An important goal of our political system is to encourage voter participation. How might we reduce the costs of voting or increase the benefits? Work with a partner and list as many ideas as you can on a sheet of paper.
Age seems to be a factor that affects voter turnout. In 1972, the minimum age for voting was reduced to 18, opening up voter participation to a more youthful crowd. But since 1972, the youth turnout (18-24) in voting has exceeded 50% only once, in 1972. The total U.S. population has increased, of course, and the total number of young people voting has increased accordingly, from 14.5 million in 1972 to approximately 23 million in 2008. Also, from the 2004 to 2008 election, the total number of Americans voting increased by 3.4 million. But did this increase in total voters mean an increase in the percentage of U.S. citizens that voted?
With a steady decline in voter participation rates after 1972, youth voter turnout reached an all-time low in 1996, when only 37% of U.S. citizens aged 18-24 voted. This trend soon ended, however. Youth voter turnout increased to 40% in 2000 and to 47% in 2004. In 2008, it matched the previous high set in 1972, at 52%. Also, since 1996, more Americans aged 25 and older have been voting; the percentage increased from 61% to 66% in 2008. Economists offer several explanations of this upward trend. For starters, some states have adopted "Election Day Registration" and these states had three of the top five totals for youth turnout (Minnesota, Wisconsin, and Maine). And some states have made progress in locating polls at convenient locations, such as at state motor vehicle agencies, thus decreasing costs and increasing voter participation rates. The cost of voting in some districts may also have been reduced by programs in which sample ballots and information regarding polling places are mailed out to prospective voters or distributed door-to-door.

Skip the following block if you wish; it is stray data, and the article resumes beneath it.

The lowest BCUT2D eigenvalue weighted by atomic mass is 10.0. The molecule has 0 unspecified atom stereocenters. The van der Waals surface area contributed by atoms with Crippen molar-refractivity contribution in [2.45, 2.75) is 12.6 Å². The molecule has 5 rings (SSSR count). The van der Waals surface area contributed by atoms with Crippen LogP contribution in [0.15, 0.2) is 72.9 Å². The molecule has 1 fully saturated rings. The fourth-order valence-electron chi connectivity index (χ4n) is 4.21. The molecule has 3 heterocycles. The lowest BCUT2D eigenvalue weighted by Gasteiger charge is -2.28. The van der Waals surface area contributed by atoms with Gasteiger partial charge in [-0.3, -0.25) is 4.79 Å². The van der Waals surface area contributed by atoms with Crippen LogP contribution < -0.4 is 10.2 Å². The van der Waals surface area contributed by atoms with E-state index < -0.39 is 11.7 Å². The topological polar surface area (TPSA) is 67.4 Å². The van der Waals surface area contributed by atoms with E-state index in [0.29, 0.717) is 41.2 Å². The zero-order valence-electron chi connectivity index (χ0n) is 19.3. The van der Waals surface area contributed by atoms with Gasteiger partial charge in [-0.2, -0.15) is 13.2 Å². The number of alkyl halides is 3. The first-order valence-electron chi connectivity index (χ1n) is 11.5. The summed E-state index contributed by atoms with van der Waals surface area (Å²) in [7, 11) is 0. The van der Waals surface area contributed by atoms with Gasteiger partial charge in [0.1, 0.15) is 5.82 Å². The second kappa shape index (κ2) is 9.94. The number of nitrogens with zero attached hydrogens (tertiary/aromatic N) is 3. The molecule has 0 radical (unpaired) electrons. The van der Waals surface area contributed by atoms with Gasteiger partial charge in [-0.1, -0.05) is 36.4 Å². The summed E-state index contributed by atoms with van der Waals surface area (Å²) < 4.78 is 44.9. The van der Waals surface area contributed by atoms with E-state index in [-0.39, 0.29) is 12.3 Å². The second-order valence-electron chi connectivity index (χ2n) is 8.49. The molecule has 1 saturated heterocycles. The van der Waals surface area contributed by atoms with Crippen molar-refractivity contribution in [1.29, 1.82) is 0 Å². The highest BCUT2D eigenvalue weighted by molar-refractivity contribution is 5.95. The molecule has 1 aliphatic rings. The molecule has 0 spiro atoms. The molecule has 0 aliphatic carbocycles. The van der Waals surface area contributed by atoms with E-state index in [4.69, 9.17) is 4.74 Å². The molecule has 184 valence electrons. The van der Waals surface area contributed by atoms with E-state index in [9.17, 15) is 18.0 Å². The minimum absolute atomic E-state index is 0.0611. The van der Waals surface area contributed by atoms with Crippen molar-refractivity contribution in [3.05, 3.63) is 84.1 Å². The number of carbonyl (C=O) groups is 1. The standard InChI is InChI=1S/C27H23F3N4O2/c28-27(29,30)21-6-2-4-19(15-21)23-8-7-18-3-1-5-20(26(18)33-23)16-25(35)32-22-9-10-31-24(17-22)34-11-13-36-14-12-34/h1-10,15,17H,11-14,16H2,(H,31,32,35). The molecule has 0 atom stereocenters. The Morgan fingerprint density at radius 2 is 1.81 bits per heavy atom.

Voter participation is influenced by costs and benefits. State officials can't do much to influence the benefits people might derive from voting, but they can do some things to decrease costs. By implementing strategies to decrease costs, officials can increase voter participation rates. When participation rates increase, elections can more accurately reflect the will of the eligible voting population. While this dynamic doesn't start or end with a particular age group, the participation of young voters clearly has an important impact.
Use these two websites (elections.gmu.edu/voter_turnout.htm and www.icpsr.umich.edu/icpsrweb/instructors/setups/voting.jsp ) to learn about election turnout rates and the voting behavior that goes along with it. Write a one-page report reflecting the data you came across in these articles, as well as other articles you have read in this lesson. Some links within this lesson's resources will be particularly helpful (in relation to ethnicity, gender, age, etc.). In your paper, identify and explain the factors that seem most influential in determining voting behavior.
Voter participation seems to be lowest when the economy is in good shape. Visit 270 to Win and scroll through the 'Select the Year' option above the map. Read through the 'Issues of the Day' below the map from 1972 to 2008. Look at the years in which the economy is in good shape and the years in which it is in bad shape. Also, note other issues that were important during those election years. Now visit Youth Voting and compare these dates with the percentage of all citizens voting in 'Graph 1'.
What trends do you notice?
What year appears to have the highest eligible voter turnout?
What were the 'issues' noted during this election?
What similarities does it share with the 2008 election?
What two consecutive years have the lowest eligible voter turnout?
- What similar 'issues' do these elections have in common?
Print out your note-taker and turn it in to your teacher.